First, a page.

Monday, February 20, 2012

Sweating the Details

I've been reading blogs when I ought to be doing some other real world things. And now I'm writing when I ought to be doing real world things. One of the greatest attractions of genealogy/family history is its endless ability to distract me from the real world.

That said, my point here is a bit of heresy. Michael Hait started the wheel's turning with his post What is a conclusion?. Russ Worthington chimed in with When to enter data into your genealogy software?. Then Randy Seaver posted Events, Assertions, Evidence, Fact, Sources, Analysis, Conclusions, Software, Oh My! Read them all.

After reading Randy's post I revisited Michael's and read the comments. When I got to Martin's I cheered.
"Most ages do not agree visa-vis the census. Do we really need to GPS [Genealogical Proof Standard] every single person, or can we just conclude that ages in censuses vary? Genealogy is proving relationships. I can understand that proving a relationship might incur the GPS, but every fact or event?"
Amen. Maybe it's because much of my research involves 18th and early 19th c. frontier areas where few records were kept. Maybe it's because I am not a genealogist, but a family historian and an historian by training. Maybe it's because I'm comfortable with chaos and confusion. But I do not have the need to prove every "fact" as Hait defines them. I am content to know my research subjects were born, to learn as much as I can about their lives and relationships, and that they died. I can live with conflicting information as to specific dates and places.

And frankly (hold on to your hats here), I don't need death certificates or birth certificates for the people I've known in my life. Someone else further down the line can hunt for those if they wish. I'm perfectly comfortable stating a birth or death date based on my personal knowledge.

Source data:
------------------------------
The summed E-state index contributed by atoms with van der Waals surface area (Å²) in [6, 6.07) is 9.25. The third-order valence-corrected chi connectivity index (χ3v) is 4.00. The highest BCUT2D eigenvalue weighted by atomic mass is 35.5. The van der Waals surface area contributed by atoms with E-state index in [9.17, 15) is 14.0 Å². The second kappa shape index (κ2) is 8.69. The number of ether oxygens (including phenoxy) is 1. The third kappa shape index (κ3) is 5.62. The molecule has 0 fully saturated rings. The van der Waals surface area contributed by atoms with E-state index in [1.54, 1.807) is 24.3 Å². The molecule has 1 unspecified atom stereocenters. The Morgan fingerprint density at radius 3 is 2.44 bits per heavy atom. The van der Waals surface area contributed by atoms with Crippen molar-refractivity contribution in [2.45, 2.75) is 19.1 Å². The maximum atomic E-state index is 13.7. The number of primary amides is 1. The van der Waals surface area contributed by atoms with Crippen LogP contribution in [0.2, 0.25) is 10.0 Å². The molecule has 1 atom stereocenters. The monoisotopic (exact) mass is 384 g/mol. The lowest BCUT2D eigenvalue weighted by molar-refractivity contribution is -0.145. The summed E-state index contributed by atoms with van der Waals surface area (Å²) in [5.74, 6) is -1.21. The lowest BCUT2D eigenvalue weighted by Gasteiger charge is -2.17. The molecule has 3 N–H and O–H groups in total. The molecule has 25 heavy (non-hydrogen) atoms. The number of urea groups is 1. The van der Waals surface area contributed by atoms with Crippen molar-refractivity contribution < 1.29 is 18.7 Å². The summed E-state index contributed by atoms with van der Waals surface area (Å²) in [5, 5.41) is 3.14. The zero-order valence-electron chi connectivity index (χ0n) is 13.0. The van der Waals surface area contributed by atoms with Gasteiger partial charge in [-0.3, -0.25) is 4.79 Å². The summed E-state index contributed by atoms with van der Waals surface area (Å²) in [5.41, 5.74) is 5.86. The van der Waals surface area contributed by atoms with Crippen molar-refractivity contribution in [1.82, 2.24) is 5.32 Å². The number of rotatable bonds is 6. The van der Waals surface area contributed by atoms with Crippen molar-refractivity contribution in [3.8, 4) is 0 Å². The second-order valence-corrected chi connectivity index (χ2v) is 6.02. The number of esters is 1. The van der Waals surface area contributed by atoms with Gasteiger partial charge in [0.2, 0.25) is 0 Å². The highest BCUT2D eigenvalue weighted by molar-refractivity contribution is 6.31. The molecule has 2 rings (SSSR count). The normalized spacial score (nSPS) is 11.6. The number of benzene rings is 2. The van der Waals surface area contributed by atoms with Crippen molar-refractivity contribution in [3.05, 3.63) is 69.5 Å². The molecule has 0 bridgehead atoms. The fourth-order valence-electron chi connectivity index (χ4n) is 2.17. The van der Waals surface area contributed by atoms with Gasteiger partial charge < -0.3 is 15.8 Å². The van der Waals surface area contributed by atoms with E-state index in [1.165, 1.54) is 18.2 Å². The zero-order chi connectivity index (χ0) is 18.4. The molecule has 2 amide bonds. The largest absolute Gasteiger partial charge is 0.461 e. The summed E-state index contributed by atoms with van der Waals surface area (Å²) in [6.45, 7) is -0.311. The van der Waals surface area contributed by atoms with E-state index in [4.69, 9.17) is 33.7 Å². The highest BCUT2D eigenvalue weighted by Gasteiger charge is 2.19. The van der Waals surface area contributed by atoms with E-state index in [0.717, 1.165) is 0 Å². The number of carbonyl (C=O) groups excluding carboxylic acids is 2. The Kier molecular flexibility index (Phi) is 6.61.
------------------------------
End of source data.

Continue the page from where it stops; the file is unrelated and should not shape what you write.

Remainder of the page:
I'm a big picture gal. Give me the overview, the route, the story. I want every detail I can find, but I'm not going to sweat it if a death certificate and marriage license differ on birth dates. If those differences suggest the documents are not for the same person, we can talk. If not, I'm moving on. It doesn't change the relationships.

I'm not going to obsess over each fact or event or assertion. Just as long as you don't tell me the Mulkey marker proves Jonathan's wives. Them's fighting words.


  1. Thanks for reading my post!

    Being trained as a historian, presumably in the 20th/21st century, your attitude toward specific facts is understandable. Historians have moved away from reporting of facts to interpretation of events and principles. Whether my ancestor was born on October 1 in New York or October 2 in Connecticut (adjacent towns), may not concern anyone looking at the big picture.

    On the other hand, if you are reconstructing the life of a person, gathering every piece of evidence and evaluating *does* affect whether or not you are working with the same person. Reconciling conflicting information *does* affect the identification of relationships. Even identifying something as simple as the exact date of birth is important. Two children cannot be born to the same mother 5 months apart. All other evidence might suggest the same mother, and "obsessing" over this fact might be the only information that conflicts. But it is a very real piece of information that will put everything else into question.

    1. And thank you for reading my post, Michael!